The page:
As the coronavirus pandemic continues to upend schooling across the country, many educators, policymakers, parents, and students have staked their hopes of returning to normal on the development of a vaccine.
There are three coronavirus vaccines that show promising results from late stage trials, and two—from drug makers Pfizer and Moderna—that have applied for emergency authorization from the federal government.
But once a vaccine becomes widely available, will lawmakers leave it up to families to choose to get inoculated or will they require schoolchildren to get a COVID-19 vaccine to attend school? Public polling shows that large swaths of the public are hesitant about getting a newly developed vaccine.
Fifty-eight percent of American adults said in a Gallup poll released in November that they would get a COVID-19 vaccine. The most common reason cited for not wanting to get a vaccine was the speed at which it has been developed. Forty-four percent of educators indicated in a recent EdWeek Research Center poll that they were very likely to get a COVID-19 vaccine once it’s available. Another 27 percent said they were somewhat likely.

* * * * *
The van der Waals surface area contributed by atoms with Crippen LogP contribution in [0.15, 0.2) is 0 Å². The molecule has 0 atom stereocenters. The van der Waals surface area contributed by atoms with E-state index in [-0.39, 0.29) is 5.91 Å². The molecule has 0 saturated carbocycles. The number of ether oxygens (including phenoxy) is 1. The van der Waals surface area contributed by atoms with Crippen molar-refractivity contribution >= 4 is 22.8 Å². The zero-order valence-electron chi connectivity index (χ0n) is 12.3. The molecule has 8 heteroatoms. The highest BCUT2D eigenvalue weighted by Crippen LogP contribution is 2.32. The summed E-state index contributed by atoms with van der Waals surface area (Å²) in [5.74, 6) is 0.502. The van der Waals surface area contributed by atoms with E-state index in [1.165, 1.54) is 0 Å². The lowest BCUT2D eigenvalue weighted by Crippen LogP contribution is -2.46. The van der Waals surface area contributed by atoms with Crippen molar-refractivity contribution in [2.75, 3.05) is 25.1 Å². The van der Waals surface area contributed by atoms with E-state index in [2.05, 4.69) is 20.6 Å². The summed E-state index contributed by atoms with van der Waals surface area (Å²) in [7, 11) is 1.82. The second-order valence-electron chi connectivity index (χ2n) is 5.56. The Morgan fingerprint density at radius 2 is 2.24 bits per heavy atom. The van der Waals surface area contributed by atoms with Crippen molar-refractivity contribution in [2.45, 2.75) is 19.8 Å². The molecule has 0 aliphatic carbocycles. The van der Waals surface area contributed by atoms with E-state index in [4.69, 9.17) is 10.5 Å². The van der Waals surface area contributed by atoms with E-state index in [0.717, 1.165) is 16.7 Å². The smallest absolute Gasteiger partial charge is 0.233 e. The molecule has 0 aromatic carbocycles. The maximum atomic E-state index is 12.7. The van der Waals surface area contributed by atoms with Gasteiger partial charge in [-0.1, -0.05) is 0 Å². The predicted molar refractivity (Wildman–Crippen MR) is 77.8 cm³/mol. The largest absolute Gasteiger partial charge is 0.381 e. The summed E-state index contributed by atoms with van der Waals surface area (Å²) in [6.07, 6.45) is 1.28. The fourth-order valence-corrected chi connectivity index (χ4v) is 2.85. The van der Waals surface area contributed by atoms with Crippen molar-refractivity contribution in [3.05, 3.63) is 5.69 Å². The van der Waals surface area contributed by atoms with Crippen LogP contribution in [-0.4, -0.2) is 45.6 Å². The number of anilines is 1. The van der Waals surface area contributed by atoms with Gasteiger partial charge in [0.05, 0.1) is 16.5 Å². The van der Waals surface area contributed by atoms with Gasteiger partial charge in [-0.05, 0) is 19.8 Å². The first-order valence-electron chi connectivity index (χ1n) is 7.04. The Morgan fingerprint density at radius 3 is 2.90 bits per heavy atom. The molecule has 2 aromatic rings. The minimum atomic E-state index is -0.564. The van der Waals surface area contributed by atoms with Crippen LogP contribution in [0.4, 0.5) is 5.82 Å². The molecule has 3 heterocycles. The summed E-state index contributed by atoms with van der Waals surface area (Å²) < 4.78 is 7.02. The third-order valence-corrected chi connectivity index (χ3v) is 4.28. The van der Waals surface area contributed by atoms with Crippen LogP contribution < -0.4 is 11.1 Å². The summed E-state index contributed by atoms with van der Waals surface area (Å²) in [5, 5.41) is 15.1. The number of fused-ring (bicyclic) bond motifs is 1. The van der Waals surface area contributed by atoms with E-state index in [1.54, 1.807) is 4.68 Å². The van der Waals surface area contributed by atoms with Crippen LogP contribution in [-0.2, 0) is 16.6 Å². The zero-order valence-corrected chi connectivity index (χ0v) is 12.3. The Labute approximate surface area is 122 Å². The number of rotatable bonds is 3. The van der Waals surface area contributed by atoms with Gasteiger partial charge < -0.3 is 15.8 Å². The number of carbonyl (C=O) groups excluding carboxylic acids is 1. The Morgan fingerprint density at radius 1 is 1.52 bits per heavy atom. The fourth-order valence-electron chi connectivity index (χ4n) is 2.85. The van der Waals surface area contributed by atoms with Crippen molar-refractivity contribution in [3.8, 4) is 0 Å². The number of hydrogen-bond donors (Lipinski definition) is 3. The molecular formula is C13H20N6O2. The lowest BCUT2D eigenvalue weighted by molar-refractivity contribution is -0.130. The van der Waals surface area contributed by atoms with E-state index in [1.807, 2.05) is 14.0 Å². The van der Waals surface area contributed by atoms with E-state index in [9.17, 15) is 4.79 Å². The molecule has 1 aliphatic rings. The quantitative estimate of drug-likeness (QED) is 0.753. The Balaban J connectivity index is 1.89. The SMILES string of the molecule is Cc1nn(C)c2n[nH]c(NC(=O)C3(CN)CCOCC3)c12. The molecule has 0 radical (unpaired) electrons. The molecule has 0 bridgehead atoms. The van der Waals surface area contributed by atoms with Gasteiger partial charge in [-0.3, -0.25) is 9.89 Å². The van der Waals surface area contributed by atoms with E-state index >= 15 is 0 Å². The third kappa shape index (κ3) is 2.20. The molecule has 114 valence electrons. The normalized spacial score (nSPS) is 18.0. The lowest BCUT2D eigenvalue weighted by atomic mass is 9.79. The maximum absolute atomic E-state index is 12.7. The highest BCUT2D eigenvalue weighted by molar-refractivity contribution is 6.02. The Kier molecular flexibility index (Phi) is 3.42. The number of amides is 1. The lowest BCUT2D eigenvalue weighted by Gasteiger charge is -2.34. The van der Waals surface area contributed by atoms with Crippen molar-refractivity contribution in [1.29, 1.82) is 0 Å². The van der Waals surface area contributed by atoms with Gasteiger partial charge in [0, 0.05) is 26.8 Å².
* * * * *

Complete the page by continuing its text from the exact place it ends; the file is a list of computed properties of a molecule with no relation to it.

But while states have the ultimate authority to mandate vaccines, the question, some experts say, is whether they should.
“When a vaccine is brand new, our first order of business is educating people,” said Kelly Moore, the associate director for immunization education at the Immunization Action Coalition, a national group that promotes vaccines and vaccine education. “We’re not talking about requirements even in a situation like this where there is an urgent need.”
Can states mandate a COVID-19 vaccine for children in schools?
A COVID-19 vaccine for children is still a long way off. While Pfizer, one of three drug makers that has a vaccine on the runway, has started testing its vaccine in children 12 and older, it could be well into the 2020-21 school year before children can start getting vaccinated against the coronavirus.
But when a vaccine is available, states have the power to mandate it, per a 1905 Supreme Court ruling, Jacobson v. Commonwealth of Massachusetts. All 50 states require vaccines—typically for diseases such as polio, measles, and tetanus—for children to attend school. However, most states allow families to opt out of getting their children vaccinated for either religious or personal reasons.